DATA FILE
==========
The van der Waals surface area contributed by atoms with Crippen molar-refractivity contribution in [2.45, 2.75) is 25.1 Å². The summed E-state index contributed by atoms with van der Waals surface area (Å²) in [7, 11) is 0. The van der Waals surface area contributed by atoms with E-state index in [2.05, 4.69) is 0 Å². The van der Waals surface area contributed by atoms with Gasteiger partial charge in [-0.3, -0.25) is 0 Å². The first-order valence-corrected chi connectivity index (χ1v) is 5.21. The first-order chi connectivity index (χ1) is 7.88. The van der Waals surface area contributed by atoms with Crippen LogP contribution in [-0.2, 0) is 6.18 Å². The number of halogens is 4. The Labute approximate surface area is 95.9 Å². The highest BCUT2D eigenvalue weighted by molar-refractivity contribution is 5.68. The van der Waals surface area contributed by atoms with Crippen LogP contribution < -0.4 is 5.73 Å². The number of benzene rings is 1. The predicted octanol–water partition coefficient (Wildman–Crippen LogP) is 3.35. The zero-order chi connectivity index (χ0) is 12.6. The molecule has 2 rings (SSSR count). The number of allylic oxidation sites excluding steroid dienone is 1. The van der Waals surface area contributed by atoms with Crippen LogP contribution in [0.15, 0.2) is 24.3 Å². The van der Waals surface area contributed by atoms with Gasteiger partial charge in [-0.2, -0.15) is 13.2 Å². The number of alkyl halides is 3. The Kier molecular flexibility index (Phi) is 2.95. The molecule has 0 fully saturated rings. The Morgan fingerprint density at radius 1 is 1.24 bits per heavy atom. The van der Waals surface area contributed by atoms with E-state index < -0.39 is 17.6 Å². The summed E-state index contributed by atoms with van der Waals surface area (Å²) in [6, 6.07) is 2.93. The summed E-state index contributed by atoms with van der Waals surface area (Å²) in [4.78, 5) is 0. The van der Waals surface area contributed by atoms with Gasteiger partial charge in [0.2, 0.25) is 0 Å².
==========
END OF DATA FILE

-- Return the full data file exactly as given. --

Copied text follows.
The van der Waals surface area contributed by atoms with Crippen molar-refractivity contribution in [2.45, 2.75) is 25.1 Å². The summed E-state index contributed by atoms with van der Waals surface area (Å²) in [7, 11) is 0. The van der Waals surface area contributed by atoms with E-state index in [2.05, 4.69) is 0 Å². The van der Waals surface area contributed by atoms with Gasteiger partial charge in [-0.3, -0.25) is 0 Å². The first-order valence-corrected chi connectivity index (χ1v) is 5.21. The first-order chi connectivity index (χ1) is 7.88. The van der Waals surface area contributed by atoms with Crippen LogP contribution in [-0.2, 0) is 6.18 Å². The number of halogens is 4. The Labute approximate surface area is 95.9 Å². The highest BCUT2D eigenvalue weighted by molar-refractivity contribution is 5.68. The van der Waals surface area contributed by atoms with Crippen LogP contribution < -0.4 is 5.73 Å². The number of benzene rings is 1. The predicted octanol–water partition coefficient (Wildman–Crippen LogP) is 3.35. The zero-order chi connectivity index (χ0) is 12.6. The molecule has 2 rings (SSSR count). The number of allylic oxidation sites excluding steroid dienone is 1. The van der Waals surface area contributed by atoms with Crippen LogP contribution in [0.15, 0.2) is 24.3 Å². The van der Waals surface area contributed by atoms with Gasteiger partial charge in [-0.2, -0.15) is 13.2 Å². The number of alkyl halides is 3. The Kier molecular flexibility index (Phi) is 2.95. The molecule has 0 fully saturated rings. The Morgan fingerprint density at radius 1 is 1.24 bits per heavy atom. The van der Waals surface area contributed by atoms with E-state index < -0.39 is 17.6 Å². The summed E-state index contributed by atoms with van der Waals surface area (Å²) in [6, 6.07) is 2.93. The summed E-state index contributed by atoms with van der Waals surface area (Å²) in [4.78, 5) is 0. The van der Waals surface area contributed by atoms with Gasteiger partial charge in [0.2, 0.25) is 0 Å².